Thursday, August 5, 2010

A Stairing Contest

by Drew Martin
Marcel Duchamp's Nude Descending A Staircase No. 2 (pictured left) is one of the most influential paintings in the history of modern art. Duchamp reinterpreted Eadweard Muybridge's sequence of a naked woman walking down a flight of stairs from his 1887 Animal Locomotion (pictured above).

Duchamp combined Futurist and Cubist ideas in a unique way and depicted movement through fragmentation. Most viewers weren't impressed by its showing in the 1913 New York Armory Show. In fact, the piece was mocked, much to the Frenchman's delight.

I like looking at this painting now in a different light. We cater our movements and behavior to our environment. It is a Darwinian idea that follows us all the way into our homes. Furnishings, architecture and the details of urban planning effect our posture, sense of space and movements.

Stairs are arguably one of the most loaded of all the architectural impositions on nature because there is a visual disruption, which is geometric and fragmented, but there is also a distortion in corporeal articulation: ascending and descending them causes the body to move in a very mechanical way. Perhaps we all harbor memories of the dangers of stairs from when we were toddlers but I think our reaction is much more complicated. It is interesting to look at how stairs are used in art.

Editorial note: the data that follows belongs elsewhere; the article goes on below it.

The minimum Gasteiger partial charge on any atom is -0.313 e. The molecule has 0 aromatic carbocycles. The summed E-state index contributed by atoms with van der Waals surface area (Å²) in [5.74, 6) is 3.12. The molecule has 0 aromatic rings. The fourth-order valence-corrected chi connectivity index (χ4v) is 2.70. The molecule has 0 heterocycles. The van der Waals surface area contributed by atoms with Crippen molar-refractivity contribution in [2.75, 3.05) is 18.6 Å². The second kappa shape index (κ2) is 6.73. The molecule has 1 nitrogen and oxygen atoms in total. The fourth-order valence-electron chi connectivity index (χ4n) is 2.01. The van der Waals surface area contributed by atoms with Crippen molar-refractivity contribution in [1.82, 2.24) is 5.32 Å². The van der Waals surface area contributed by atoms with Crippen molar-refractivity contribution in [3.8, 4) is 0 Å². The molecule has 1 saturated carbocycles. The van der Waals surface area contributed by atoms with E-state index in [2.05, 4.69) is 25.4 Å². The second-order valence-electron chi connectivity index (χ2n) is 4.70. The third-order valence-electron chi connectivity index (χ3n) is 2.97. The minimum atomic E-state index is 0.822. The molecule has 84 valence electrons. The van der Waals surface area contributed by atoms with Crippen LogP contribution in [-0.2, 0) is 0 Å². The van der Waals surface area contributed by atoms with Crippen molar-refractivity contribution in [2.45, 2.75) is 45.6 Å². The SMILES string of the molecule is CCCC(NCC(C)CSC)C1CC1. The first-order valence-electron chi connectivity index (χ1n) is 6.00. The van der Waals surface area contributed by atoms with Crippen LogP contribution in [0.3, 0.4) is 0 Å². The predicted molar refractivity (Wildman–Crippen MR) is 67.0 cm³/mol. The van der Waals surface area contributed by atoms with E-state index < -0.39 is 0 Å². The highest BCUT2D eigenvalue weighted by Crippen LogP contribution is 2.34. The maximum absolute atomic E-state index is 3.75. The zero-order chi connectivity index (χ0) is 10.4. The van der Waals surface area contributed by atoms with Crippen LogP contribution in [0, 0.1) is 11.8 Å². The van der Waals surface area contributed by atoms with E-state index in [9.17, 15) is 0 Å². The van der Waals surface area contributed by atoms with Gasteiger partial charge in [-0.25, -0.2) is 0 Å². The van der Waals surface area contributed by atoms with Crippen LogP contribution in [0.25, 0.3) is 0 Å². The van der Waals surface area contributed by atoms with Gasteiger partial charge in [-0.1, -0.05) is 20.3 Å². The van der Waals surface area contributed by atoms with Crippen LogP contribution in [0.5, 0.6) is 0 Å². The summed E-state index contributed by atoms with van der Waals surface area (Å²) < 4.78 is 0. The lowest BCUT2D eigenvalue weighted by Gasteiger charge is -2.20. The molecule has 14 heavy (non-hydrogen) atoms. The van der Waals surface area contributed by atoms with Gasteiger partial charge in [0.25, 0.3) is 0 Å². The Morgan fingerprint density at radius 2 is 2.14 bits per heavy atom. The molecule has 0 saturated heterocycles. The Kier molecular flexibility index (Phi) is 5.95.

For Maurits Cornelis Escher, they were a kind of visual madness: the ultimate labyrinth with no solution (pictured right). For filmmakers such as Sergei Eisentstein (Battleship Potemkin, pictured at bottom) and Alfred Hitchcock (Vertigo, Psycho...), stairs are the stage for suspense and carnage. For the Aztecs this morbidity was much more real: the sacrificed bodies, with torn out hearts, were kicked down the steep steps of the pyramid temples for onlookers to fear.

To say the stair is metaphoric and symbolic is simply too superficial. Humans gravitate towards organic forms and seem to tolerate geometric intrusions, which are usually met, then ingrained, with tension and anxiety. Duchamp unconsciously gets at the earliest reaction to stairs without the emotional layering we see in much of film and the visual arts.